Primary sources can help you to better understand a historic period, an event, or a scientific finding. In order to get the most out of your primary source, you must use your critical thinking skills. The following guidelines are adapted from the CRAAP Test:
Currency: When was the source originally produced?
Relevance: How does it help you to understand the time period, historic event, topic, or issue in question?
Authority: Who produced the original source?
Accuracy: What is the author's relationship with the time period, historic topic, event, or issue in question?
Purpose: Why was the source written? Who was the original intended audience?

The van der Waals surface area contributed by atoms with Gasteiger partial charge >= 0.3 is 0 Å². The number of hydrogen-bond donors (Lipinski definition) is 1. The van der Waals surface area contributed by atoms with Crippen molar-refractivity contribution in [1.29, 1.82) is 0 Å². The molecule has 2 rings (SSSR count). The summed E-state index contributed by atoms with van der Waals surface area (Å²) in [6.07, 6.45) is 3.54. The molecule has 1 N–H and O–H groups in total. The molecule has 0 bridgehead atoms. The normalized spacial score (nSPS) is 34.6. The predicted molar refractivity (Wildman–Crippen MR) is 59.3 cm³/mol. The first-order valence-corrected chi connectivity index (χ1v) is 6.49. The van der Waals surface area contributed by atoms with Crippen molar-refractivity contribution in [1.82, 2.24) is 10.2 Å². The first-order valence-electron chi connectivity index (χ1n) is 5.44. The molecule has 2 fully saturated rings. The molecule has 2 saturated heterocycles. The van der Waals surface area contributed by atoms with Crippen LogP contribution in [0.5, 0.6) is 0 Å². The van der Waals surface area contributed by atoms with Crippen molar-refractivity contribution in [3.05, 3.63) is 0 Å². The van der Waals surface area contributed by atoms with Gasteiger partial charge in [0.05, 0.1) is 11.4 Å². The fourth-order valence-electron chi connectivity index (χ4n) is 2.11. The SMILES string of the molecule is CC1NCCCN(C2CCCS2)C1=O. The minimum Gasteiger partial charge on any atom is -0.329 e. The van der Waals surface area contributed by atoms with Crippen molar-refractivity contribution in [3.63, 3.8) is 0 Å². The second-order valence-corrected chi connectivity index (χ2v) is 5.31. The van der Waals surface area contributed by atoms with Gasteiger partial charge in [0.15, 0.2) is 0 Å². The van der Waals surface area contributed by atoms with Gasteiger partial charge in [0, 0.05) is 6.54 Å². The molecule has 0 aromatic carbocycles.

Additional consideration: Unless you visit an archive, you are not likely to see a historic document in its original form. Therefore, if you are working with a historic record, you should think critically about how the presentation of the source impacts your understanding of it: Do you have a sense of where the document came from? Has the source been altered or transcribed? Are you looking at a digital representation?
Analyzing historic photographs: See Library and Archives Canada's Decoding Photographs guide to learn more about interpreting historic images